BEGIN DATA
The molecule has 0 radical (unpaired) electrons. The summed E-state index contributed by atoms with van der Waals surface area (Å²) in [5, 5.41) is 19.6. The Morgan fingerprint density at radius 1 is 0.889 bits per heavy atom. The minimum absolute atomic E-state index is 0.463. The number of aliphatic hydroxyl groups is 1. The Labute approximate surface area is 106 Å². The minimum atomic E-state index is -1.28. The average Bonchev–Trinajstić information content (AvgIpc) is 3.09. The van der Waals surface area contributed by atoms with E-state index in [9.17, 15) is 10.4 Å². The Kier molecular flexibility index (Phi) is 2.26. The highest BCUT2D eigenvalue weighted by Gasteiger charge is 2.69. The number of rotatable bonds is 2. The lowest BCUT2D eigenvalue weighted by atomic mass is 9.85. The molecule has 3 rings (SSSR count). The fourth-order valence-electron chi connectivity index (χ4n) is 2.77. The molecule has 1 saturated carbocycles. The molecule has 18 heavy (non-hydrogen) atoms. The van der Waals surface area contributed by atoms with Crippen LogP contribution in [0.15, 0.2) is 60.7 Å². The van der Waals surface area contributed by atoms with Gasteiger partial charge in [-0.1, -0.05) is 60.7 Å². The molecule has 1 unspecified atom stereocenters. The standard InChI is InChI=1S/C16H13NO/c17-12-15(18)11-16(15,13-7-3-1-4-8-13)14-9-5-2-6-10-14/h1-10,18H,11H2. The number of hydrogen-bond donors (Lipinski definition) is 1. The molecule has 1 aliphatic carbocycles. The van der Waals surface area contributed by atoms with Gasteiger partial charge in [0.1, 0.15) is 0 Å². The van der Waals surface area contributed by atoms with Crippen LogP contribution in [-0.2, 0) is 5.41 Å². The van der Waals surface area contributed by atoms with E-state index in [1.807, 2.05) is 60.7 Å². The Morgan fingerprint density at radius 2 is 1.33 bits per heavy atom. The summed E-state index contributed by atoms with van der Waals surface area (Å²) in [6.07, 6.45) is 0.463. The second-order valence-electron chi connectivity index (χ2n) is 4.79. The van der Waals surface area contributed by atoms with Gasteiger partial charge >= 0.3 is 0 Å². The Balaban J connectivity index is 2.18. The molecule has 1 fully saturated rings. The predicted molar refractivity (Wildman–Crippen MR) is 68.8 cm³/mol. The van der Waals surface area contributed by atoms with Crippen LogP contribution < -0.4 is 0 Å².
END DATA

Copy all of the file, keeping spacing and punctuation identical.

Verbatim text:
The molecule has 0 radical (unpaired) electrons. The summed E-state index contributed by atoms with van der Waals surface area (Å²) in [5, 5.41) is 19.6. The Morgan fingerprint density at radius 1 is 0.889 bits per heavy atom. The minimum absolute atomic E-state index is 0.463. The number of aliphatic hydroxyl groups is 1. The Labute approximate surface area is 106 Å². The minimum atomic E-state index is -1.28. The average Bonchev–Trinajstić information content (AvgIpc) is 3.09. The van der Waals surface area contributed by atoms with E-state index in [9.17, 15) is 10.4 Å². The Kier molecular flexibility index (Phi) is 2.26. The highest BCUT2D eigenvalue weighted by Gasteiger charge is 2.69. The number of rotatable bonds is 2. The lowest BCUT2D eigenvalue weighted by atomic mass is 9.85. The molecule has 3 rings (SSSR count). The fourth-order valence-electron chi connectivity index (χ4n) is 2.77. The molecule has 1 saturated carbocycles. The molecule has 18 heavy (non-hydrogen) atoms. The van der Waals surface area contributed by atoms with Crippen LogP contribution in [0.15, 0.2) is 60.7 Å². The van der Waals surface area contributed by atoms with Gasteiger partial charge in [-0.1, -0.05) is 60.7 Å². The molecule has 1 unspecified atom stereocenters. The standard InChI is InChI=1S/C16H13NO/c17-12-15(18)11-16(15,13-7-3-1-4-8-13)14-9-5-2-6-10-14/h1-10,18H,11H2. The number of hydrogen-bond donors (Lipinski definition) is 1. The molecule has 1 aliphatic carbocycles. The van der Waals surface area contributed by atoms with Gasteiger partial charge in [0.1, 0.15) is 0 Å². The van der Waals surface area contributed by atoms with Crippen LogP contribution in [-0.2, 0) is 5.41 Å². The van der Waals surface area contributed by atoms with E-state index in [1.807, 2.05) is 60.7 Å². The Morgan fingerprint density at radius 2 is 1.33 bits per heavy atom. The summed E-state index contributed by atoms with van der Waals surface area (Å²) in [6.07, 6.45) is 0.463. The second-order valence-electron chi connectivity index (χ2n) is 4.79. The van der Waals surface area contributed by atoms with Gasteiger partial charge >= 0.3 is 0 Å². The Balaban J connectivity index is 2.18. The molecule has 1 fully saturated rings. The predicted molar refractivity (Wildman–Crippen MR) is 68.8 cm³/mol. The van der Waals surface area contributed by atoms with Crippen LogP contribution < -0.4 is 0 Å².